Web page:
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Excess Nutrients Cause Trouble In St. Johns River

In the first of six stories on issues facing the St. Johns River, WJCT’s Peter Haden reports on the essentials of nutrients.

Ben Williams owns the Fisherman's Dock seafood market in Mandarin. In the 25 years he has been selling fish in Jacksonville, he's seen people's attitude toward the St. Johns River shift.

"Thirty years ago, people would specifically ask, 'Is that river shrimp?' And they were asking that question because that’s what they wanted. Today, they ask that question because they’re scared that it is a shrimp out of the river," Williams said. "They hear all the negative publicity. They saw the 'Green Monster.'"

The Green Monster, a mat of blue-green algae that covered the St. Johns River for a hundred miles, first became a major problem in 2005. Three things conspired to create the slime: warm weather, slow-moving water and nutrient overload.

"An overabundance of nitrogen and phosphorus in particular," said Derek Busby, Initiative Leader at the St. Johns River Water Management District.

The District collaborates with public agencies and local governments from Orlando to Jacksonville to figure out how to reduce the amount of those nutrients in the river.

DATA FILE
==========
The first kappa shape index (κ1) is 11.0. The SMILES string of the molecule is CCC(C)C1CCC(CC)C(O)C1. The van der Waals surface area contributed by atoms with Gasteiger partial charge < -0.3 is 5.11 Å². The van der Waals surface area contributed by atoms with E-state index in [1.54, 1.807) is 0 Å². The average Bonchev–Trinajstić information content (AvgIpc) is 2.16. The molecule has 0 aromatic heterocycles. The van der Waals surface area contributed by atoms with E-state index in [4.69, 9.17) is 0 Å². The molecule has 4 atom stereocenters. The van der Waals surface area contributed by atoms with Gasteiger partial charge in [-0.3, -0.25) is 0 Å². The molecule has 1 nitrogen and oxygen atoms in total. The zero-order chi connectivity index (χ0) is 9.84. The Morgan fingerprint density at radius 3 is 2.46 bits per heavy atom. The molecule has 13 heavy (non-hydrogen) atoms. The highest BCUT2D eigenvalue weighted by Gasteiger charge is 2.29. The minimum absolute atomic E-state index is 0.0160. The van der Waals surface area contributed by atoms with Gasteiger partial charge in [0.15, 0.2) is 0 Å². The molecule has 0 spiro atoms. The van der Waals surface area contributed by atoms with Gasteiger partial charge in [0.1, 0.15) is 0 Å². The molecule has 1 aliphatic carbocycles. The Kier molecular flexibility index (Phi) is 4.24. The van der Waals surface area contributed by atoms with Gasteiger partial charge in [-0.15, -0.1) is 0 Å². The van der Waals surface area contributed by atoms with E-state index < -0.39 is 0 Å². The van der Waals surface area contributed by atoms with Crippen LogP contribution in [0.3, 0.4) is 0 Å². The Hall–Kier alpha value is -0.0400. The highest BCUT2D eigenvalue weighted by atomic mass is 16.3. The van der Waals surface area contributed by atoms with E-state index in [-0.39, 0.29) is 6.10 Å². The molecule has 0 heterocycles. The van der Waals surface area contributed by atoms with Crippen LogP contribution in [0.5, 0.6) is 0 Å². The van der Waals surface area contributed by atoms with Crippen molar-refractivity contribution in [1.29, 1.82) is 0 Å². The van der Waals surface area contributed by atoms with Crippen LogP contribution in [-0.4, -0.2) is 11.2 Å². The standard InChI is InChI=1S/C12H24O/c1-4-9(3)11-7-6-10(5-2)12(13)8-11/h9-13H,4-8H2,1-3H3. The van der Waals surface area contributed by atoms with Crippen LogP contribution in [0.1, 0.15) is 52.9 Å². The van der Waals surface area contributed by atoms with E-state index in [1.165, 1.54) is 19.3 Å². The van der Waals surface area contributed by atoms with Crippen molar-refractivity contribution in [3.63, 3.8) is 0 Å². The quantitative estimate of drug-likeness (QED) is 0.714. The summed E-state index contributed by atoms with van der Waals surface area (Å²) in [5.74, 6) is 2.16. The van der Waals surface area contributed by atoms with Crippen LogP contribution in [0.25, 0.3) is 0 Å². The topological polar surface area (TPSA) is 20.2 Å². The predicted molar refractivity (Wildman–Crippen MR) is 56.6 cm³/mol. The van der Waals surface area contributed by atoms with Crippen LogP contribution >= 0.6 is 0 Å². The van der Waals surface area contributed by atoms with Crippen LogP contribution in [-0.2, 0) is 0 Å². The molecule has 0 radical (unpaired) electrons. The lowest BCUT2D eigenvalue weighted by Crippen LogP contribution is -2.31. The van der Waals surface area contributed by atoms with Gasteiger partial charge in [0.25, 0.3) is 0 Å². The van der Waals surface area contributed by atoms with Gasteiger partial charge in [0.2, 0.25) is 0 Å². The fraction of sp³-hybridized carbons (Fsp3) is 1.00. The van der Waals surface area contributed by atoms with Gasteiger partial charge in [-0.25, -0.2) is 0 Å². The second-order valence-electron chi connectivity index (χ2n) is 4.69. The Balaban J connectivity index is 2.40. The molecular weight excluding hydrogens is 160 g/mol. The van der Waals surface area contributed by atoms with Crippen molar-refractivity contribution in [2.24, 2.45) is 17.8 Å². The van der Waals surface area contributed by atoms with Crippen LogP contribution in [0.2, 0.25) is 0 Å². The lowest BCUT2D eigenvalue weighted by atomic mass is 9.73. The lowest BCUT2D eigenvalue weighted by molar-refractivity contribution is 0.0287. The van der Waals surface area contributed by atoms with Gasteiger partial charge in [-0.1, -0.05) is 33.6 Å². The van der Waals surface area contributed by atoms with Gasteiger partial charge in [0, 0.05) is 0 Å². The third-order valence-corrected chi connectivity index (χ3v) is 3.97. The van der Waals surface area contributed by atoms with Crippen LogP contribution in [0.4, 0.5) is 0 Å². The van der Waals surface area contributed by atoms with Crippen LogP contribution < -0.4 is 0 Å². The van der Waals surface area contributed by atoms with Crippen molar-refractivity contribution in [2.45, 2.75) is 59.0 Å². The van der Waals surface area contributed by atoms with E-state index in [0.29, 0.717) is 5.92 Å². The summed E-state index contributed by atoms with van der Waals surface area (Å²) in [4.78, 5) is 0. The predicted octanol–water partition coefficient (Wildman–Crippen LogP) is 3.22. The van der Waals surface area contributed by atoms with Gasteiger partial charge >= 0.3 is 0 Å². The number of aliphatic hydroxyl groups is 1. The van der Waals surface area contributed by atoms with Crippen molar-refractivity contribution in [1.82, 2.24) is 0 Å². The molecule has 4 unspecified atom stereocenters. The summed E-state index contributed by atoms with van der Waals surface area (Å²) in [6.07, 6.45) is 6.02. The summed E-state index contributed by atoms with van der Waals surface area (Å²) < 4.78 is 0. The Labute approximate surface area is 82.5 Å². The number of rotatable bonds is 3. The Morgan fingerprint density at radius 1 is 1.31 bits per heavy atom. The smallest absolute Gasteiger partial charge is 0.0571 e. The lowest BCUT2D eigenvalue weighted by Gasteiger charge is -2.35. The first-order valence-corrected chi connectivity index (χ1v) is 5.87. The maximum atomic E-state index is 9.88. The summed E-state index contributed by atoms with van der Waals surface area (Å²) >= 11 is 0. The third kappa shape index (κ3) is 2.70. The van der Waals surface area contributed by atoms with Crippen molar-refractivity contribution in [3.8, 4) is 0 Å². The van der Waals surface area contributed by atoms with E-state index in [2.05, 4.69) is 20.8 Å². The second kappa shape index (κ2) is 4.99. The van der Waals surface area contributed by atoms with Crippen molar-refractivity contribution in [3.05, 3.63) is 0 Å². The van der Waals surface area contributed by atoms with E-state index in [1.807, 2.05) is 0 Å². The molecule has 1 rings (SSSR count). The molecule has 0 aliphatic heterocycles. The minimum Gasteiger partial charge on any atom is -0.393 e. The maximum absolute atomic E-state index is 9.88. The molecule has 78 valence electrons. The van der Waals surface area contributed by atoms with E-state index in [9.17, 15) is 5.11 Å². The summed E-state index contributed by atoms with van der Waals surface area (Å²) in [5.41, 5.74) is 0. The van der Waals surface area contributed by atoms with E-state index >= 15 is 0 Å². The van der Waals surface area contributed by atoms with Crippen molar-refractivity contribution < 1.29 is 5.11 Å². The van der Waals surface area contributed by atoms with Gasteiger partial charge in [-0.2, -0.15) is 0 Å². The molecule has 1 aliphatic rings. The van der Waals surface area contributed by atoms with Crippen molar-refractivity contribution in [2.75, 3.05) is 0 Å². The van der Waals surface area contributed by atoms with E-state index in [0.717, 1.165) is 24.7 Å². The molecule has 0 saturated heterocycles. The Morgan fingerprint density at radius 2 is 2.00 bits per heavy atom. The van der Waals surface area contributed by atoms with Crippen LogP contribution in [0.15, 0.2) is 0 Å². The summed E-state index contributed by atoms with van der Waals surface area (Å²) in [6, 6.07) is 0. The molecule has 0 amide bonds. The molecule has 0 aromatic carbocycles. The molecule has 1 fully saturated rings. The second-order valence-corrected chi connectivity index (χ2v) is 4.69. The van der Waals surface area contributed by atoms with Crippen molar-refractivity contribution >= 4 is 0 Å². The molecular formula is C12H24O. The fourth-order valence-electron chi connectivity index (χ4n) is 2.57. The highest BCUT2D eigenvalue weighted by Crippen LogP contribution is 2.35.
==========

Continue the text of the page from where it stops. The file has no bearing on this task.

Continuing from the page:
Over the past 20 years, state and local governments have invested millions of dollars in upgrading sewage treatment plants, reducing industrial discharges and reclaiming wastewater. These are called "point" sources, ones that can be easy to identify and fix.

But it’s the "non-point" sources, like fertilizers and storm runoff, that Busby said are the most difficult to tackle.

"A lot of it happens on our own lawns. We all have to take responsibility and understand that we are all part of this," he said.

Busby and the District have been sharing costs with institutions for two decades to come up with better methods of handling wastewater and storm runoff. Among the first of these green eco-champions to step up was Naval Air Station Jacksonville.

The base sits in a bend of the St. Johns River south of downtown, and employs 23,000 people. By the end of 2015, the base will be a zero-discharge facility - it won’t put any wastewater in the St. Johns. Instead, the reclaimed water will be used for irrigation.

NAS Jax is hoping a new breed of parking lot will help to reduce non-point pollution, said Stormwater Manager John Young.

New parking lots at the base look like a latticework of concrete strips with grass growing in the squares in between. This and other design techniques allow rainwater to slow down and be soaked up by native plants.

"If we were in a normal parking lot - the giant slab of asphalt - we would be sending almost all of the water into the nearest river or lake or ocean," said Young.

The new parking lots will not only stop that water from getting into the St. Johns River, but also everything it is taking with it.

You can follow Peter Haden on Twitter @HadenMedia.

Peter Haden is an award-winning investigative reporter and photographer currently working with The Center for Investigative Reporting. His stories are featured in media outlets around the world including NPR, CNN en Español, ECTV Ukraine, USA Today, Qatar Gulf Times, and the Malaysia Star.